The Health Care Climb
I am generally pleased with Obama's framing of the health care debate, if not his solution. He is right to say that health care is a fiscal as well as a moral imperative. Federal and state budgets, businesses with one employee or 50,000, and tens of millions of individuals are hurting badly from the soaring costs of health care. And it's encouraging to see so many Republicans agreeing with the fundamental premise that we cannot go another year drifting along with the status quo. But let's get real - one day of happy talk does not a deal make.
But at least one forum participant, West Virginia Senator Jay Rockefeller, wasn't feeling so cheery.
Rockefeller is no enemy of reform. On the contrary, his record on health care issues belongs right up there with Henry Waxman's and Ted Kennedy's.
But in the last few months, Rocekefeller has on more than one occasion pierced the prevailing mood of optimism with warnings about what's possible--and what isn't--in this legislative environment. On Thursday, he was at it again:
I want to issue a warning …There’s all this talk of, "It’s all going to work, we’ve finally reached it, with the president behind it, people want it." And I go back to the Clinton bill. Every single poll they took showed 72 percent of Americans said they’d be willing to pay two dollars more for universal healthcare. They didn’t mean it. They didn’t mean it. They didn’t want to do it. … There are a lot of people who have an interest, and let this be said bluntly, in keeping costs high, in making sure that medical companies make money. That leads me directly to the rudest thing I am going to say, which is the power of lobbyists.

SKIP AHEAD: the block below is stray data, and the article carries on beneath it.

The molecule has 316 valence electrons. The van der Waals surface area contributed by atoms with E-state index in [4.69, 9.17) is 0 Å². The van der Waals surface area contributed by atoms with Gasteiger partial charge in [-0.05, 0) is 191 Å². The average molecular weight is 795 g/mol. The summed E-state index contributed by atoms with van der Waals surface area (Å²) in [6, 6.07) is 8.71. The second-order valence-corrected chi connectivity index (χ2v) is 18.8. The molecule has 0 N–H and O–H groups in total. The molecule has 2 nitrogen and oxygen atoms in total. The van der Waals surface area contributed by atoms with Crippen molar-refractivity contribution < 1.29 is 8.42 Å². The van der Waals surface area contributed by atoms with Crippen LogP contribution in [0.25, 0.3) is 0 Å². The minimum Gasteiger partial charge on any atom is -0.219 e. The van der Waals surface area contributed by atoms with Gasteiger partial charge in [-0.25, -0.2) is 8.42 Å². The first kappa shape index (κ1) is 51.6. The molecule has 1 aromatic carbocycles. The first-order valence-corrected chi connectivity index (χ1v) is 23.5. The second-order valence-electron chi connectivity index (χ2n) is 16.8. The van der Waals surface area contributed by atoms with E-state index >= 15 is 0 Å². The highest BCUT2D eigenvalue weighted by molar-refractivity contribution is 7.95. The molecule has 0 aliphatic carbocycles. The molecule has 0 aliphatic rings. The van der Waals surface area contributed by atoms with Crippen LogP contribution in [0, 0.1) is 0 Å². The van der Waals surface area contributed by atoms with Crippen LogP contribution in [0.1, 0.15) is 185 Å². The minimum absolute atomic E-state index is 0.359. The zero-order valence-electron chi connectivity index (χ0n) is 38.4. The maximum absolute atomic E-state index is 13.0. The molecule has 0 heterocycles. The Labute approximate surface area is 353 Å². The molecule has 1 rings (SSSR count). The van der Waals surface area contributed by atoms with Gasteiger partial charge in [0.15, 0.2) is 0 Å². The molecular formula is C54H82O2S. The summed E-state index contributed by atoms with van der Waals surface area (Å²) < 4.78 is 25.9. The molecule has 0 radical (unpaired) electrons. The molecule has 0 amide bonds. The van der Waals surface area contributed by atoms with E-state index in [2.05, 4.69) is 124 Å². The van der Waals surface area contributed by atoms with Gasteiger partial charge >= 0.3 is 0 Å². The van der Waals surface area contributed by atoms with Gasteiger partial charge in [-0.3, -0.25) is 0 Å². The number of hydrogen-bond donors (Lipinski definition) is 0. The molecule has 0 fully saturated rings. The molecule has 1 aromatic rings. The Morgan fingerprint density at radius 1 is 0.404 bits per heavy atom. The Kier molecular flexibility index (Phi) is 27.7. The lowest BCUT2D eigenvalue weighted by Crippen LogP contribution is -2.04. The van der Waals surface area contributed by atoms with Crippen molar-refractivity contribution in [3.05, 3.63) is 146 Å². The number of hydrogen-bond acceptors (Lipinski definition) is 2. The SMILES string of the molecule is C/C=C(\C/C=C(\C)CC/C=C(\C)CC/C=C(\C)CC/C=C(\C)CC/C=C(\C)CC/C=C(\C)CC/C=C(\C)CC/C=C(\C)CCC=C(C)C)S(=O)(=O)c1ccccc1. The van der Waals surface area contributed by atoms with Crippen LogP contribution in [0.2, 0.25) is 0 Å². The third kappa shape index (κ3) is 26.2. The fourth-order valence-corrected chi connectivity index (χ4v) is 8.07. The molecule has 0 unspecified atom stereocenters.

Rockefeller is making two separate points here--one is about the fickle nature of public opinion on health care, particularly when the public is still pretty uninformed about the debate; the other is about the power of lobbyists to block reform, so that they can hold onto their profits. On both counts, unfortunately, Rockefeller is making sense--and I say that as a well-known optimist myself.
The same special interests are invested in the status quo, as they were in 1993-94, when they ultimately decided their self-interest was more important than getting something done. And they've invested heavily in politicians to make sure their agenda trumps the needs of the public.
Health insurers and drug makers have showered members of the 111th Congress with millions in campaign contributions over the last four years, with a special focus on leaders who will play major roles in shaping health-care legislation, according to a study to be released tomorrow.
Health insurers and their employees contributed $2.2 million to the top 10 recipients in the House and Senate since 2005, while drug makers and their employees gave more than $3.3 million to top lawmakers during that period, according to an analysis of federal elections data by Consumer Watchdog, a California-based advocacy group.